Top Trends in Consumerization of Enterprise Software
Enterprise software companies looking to improve UX, and therefore their bottom line, should consider the following design elements, personalization; voice and chat UX; virtual, augmented, and mixed-reality becomes a UX
Rapidly increasing data volumes within organizations have made it even more urgent to personalize information and make it available at a glance. The CEO needs top-level financial data whereas the service engineer may need the latest asset status from the asset that they are working on and maybe even the customer they are servicing. Role-based user interfaces have been developed to meet these individual needs. When paired with new technologies such as artificial intelligence and machine learning, the role-based interface can also become intelligent, predicting how you want your personalized interface displayed and automatically adapting what information is shown, for example depending on the device you use and how much is practical to display. The future user interfaces will be smart and evolve to learn from your past actions and preferences.
Voice and Chat UX
UX does not just have to be visual forms and lists. Consumer-focused interfaces, such as Alexa, Cortana, and Siri have accelerated the adoption of voice and chat as an interface in the enterprise arena as well. The benefits are clear; you can search for data and perform tasks within your system using voice or chat through Skype, messenger, or any other channel instead of having to use a dedicated enterprise application and click through endless menus and structures. This provides vital benefits for casual users, who can interact in a more convenient way, and for professionals such as service engineers, who can use their hands when repairing an asset while searching for instructions using their voice.
Virtual, Augmented or Mixed-Reality Becomes a UX
Moving us even further beyond screen display or voice notions of UX is the growing take up of AR and VR. Since its start ten years ago, AR has matured quickly. Companies like XMReality offer AR remote guidance, where field service experts can help maintenance engineers in the field solve complex problems as if they were physically present. Such technologies have gone from being exploratory R&D projects to mature solutions extraordinarily quickly, and it will not take long before we see broader adoption.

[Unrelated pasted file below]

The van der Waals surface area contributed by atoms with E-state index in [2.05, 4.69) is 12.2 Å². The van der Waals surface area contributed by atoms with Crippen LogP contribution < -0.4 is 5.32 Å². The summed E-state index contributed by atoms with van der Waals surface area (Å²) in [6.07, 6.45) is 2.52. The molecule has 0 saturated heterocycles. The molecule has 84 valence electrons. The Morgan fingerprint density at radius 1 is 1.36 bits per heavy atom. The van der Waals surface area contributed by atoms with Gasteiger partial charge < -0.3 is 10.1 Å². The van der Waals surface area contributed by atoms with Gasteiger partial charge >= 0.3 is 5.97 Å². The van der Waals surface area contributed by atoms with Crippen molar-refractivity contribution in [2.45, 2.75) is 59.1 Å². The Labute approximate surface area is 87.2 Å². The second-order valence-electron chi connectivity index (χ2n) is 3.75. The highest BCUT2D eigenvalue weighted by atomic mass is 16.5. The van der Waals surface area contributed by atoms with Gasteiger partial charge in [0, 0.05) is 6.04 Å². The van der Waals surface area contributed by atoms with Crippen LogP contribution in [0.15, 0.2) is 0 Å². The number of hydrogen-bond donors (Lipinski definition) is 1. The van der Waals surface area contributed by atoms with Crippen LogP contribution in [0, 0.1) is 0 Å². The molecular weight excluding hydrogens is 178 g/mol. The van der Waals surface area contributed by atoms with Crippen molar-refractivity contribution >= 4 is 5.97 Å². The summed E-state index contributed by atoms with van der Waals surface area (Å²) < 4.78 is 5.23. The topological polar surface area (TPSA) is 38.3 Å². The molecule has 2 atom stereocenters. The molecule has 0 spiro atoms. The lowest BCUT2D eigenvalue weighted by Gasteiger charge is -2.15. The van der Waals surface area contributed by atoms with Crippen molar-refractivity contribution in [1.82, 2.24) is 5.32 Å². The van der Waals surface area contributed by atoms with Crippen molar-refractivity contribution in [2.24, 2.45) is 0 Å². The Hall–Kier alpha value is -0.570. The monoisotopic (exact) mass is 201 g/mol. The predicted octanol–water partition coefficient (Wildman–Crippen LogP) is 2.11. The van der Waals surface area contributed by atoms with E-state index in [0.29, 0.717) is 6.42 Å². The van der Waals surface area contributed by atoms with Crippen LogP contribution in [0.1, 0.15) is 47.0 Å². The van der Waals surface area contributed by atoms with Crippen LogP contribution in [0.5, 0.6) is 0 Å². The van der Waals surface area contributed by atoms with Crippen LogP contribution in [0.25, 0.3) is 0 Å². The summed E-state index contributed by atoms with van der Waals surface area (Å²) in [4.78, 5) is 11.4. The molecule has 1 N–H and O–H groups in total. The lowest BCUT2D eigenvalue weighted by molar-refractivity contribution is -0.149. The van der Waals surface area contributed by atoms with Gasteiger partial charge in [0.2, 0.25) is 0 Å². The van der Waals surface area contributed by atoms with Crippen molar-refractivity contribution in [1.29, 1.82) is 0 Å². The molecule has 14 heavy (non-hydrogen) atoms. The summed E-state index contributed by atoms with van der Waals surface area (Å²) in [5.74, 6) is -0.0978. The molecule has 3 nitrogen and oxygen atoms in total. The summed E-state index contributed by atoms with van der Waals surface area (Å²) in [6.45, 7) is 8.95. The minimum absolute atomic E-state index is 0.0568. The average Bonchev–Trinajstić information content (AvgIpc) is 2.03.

Another opportunity to leverage these technologies is through mixed reality, which combines AR and VR using devices such as the Microsoft HoloLens. Imagine service engineers who can visualize data from the business software directly on an asset that is to be serviced via their safety glasses. This will make it possible to work on repairing the asset with both hands, while having the service instructions right in front of their eyes! The intuitive, easy-to-use UX of mixed reality, combined with enterprise software data, could reshape how we think about enterprise UX in the future.
Better User Engagement
The technologies discussed in this article are in varying states of maturity; but it is clear that enterprise organizations are increasingly aware that UX correlates closely to user engagement. Increased workforce engagement is tied to improved performance, motivation, and persistence—not to mention effectiveness, time and cost savings, or the improved employer branding that advanced UX applications provide. And all of this results in increased profitability.
Dan Matthews is the CTO at IFS. In this role, his responsibilities encompass researching, formulating, and communicating the strategic direction of IFS Applications. Matthews leads the Research & Strategy unit, which includes IFS Labs. He also manages IFS’s technical partnerships with Microsoft, Oracle, and other players.